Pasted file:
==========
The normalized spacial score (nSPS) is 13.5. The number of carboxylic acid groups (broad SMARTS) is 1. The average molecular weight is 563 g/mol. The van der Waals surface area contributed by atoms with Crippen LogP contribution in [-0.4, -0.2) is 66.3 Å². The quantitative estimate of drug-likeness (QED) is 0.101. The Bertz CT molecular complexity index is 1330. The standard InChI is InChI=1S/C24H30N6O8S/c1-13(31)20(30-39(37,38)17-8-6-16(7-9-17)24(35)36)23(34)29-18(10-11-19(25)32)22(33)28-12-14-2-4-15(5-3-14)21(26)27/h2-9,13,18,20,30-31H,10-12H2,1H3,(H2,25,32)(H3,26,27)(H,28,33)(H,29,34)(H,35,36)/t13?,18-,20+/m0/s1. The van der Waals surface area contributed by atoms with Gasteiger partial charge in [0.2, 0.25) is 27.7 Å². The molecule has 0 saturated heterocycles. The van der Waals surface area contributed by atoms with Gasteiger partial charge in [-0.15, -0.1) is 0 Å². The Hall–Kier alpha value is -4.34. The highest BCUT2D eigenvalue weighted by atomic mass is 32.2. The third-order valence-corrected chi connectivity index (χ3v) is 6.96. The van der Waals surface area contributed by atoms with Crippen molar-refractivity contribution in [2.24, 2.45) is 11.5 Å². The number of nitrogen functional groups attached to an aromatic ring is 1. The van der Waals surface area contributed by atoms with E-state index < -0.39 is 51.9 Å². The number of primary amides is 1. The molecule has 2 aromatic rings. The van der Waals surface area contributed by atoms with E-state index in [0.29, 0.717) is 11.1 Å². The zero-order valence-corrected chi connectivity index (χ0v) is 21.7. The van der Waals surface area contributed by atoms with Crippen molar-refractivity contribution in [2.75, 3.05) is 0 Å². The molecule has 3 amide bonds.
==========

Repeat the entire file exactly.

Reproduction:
The normalized spacial score (nSPS) is 13.5. The number of carboxylic acid groups (broad SMARTS) is 1. The average molecular weight is 563 g/mol. The van der Waals surface area contributed by atoms with Crippen LogP contribution in [-0.4, -0.2) is 66.3 Å². The quantitative estimate of drug-likeness (QED) is 0.101. The Bertz CT molecular complexity index is 1330. The standard InChI is InChI=1S/C24H30N6O8S/c1-13(31)20(30-39(37,38)17-8-6-16(7-9-17)24(35)36)23(34)29-18(10-11-19(25)32)22(33)28-12-14-2-4-15(5-3-14)21(26)27/h2-9,13,18,20,30-31H,10-12H2,1H3,(H2,25,32)(H3,26,27)(H,28,33)(H,29,34)(H,35,36)/t13?,18-,20+/m0/s1. The van der Waals surface area contributed by atoms with Gasteiger partial charge in [0.2, 0.25) is 27.7 Å². The molecule has 0 saturated heterocycles. The van der Waals surface area contributed by atoms with Gasteiger partial charge in [-0.15, -0.1) is 0 Å². The Hall–Kier alpha value is -4.34. The highest BCUT2D eigenvalue weighted by atomic mass is 32.2. The third-order valence-corrected chi connectivity index (χ3v) is 6.96. The van der Waals surface area contributed by atoms with Crippen molar-refractivity contribution in [2.24, 2.45) is 11.5 Å². The number of nitrogen functional groups attached to an aromatic ring is 1. The van der Waals surface area contributed by atoms with E-state index < -0.39 is 51.9 Å². The number of primary amides is 1. The molecule has 2 aromatic rings. The van der Waals surface area contributed by atoms with E-state index in [0.29, 0.717) is 11.1 Å². The zero-order valence-corrected chi connectivity index (χ0v) is 21.7. The van der Waals surface area contributed by atoms with Crippen molar-refractivity contribution in [2.75, 3.05) is 0 Å². The molecule has 3 amide bonds.